Robert Katz, Staff Writer
Last week, news magazine Newsweek published their annual list of the best public high schools in the nation, listing Beverly at a national ranking of 324 and a California ranking of 49. Additionally, Beverly placed 200 nationally and 36 in California out of all “open enrollment” high schools.
The list, the product of analysis of 21,776 schools, was compiled based on six factors, with the most important being the four-year graduation rate, the percentage of graduates in 2011 who were accepted into college (either two-year or four-year), and the total number of AP, IB (International Baccalaureate) and AICE (Advanced International Certificate of Education) exams per student. Also taken into account were the average SAT and ACT score, average AP, IB and AICE exam scores, and the average number of AP, IB and AICE exams taken per student.
Beverly earned its placement with a graduation rate of 98 percent and college-bound rate of 96 percent, the latter being higher than in many higher-ranked schools. Additionally, the school had an average number of AP, IB and AICE tests taken of 0.6 tests per student and an average SAT score of 1730, and average ACT score of 24.4 and average AP score of 3.5.
Beverly’s ranking “indicates a very positive trend for our students as compared to other students around the country,” school Superintendent Dr. Gary Woods said. “Even to make the top 1000 high schools in the US is prestigious.”
Sophomore James Fast agreed, impressed by the school’s ability to stay afloat in such rough economic tides.
“Since the economy in California is so terrible and all the other school systems are losing a lot of their funding, I think we’re pretty lucky to go to this school in which things are pretty stable,” Fast said. “Everything is very nice, it’s very clean. We’re lucky that we get to such a beautiful school with such great teachers and facilities.”
Senior Chloe Revery took issue with the formula for the list, along with those of other “top school” compilations.
“The criteria used to rank schools on these lists often vary widely from survey to survey,” Revery said. “There are a lot of things that can’t be measured that make a school great and every organization that produces these rankings includes some important things and leaves out some other important things. These lists perpetuate an emphasis on standardized testing that we should be moving away from.”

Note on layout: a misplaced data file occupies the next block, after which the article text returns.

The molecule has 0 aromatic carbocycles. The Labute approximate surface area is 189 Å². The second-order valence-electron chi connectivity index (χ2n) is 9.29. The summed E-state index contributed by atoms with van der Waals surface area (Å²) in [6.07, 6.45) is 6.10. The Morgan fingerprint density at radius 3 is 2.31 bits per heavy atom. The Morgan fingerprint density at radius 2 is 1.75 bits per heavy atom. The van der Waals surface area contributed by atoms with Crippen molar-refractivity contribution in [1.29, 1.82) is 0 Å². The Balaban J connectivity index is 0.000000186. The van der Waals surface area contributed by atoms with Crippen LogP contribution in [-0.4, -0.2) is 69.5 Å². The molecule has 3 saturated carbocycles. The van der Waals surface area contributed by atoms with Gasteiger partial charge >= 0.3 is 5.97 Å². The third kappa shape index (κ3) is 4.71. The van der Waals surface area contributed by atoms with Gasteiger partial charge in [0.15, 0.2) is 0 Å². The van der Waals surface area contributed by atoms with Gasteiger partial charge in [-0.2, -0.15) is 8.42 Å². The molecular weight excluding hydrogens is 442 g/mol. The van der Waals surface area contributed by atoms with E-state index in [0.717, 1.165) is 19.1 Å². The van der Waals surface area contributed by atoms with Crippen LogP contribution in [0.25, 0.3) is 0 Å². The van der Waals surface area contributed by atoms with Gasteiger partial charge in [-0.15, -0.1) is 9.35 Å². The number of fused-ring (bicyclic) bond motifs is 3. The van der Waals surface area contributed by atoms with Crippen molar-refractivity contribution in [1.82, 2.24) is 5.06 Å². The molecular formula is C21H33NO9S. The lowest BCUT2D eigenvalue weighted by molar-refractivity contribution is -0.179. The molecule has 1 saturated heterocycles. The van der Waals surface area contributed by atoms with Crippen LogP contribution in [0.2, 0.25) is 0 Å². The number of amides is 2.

English teacher Bill Hiatt was pleased by both the school’s result and the more expanded judgement system featured by Newsweek.
“We should be cautious about these kinds of things, although I do like that the Newsweek list is based on multiple measures,” Hiatt said. “In the past, some of them have been just based on one thing, which is not necessarily the best variable. You want to see different aspects of a school. I have always been confident that Beverly has been a really great school. The question always is, finding an appropriate way to measure ‘greatness’ and I think that the Newsweek list is at least a start in that direction.”
However, Hiatt was skeptical of the ability of publications to gauge the quality of a school based on the broad categories used in this and similar lists.
“I think, historically, people will probably point out that a lot of the things that we do on campus in terms of actual preparation for people’s careers aren’t counted in any of these things,” Hiatt said. “If you want to be a professional architect, you’re in architecture, but nobody cares what we do in architecture in terms of rating the school. Or, you [might] want to be a professional musician and you’re in band or orchestra, but nobody cares about the quality, or tries to measure the quality, of band or orchestra. So there are some glitches like that, but with that caveat, I think the Newsweek criteria are better than a lot that I’ve seen and I am glad that Beverly is getting some of the recognition that it deserves.”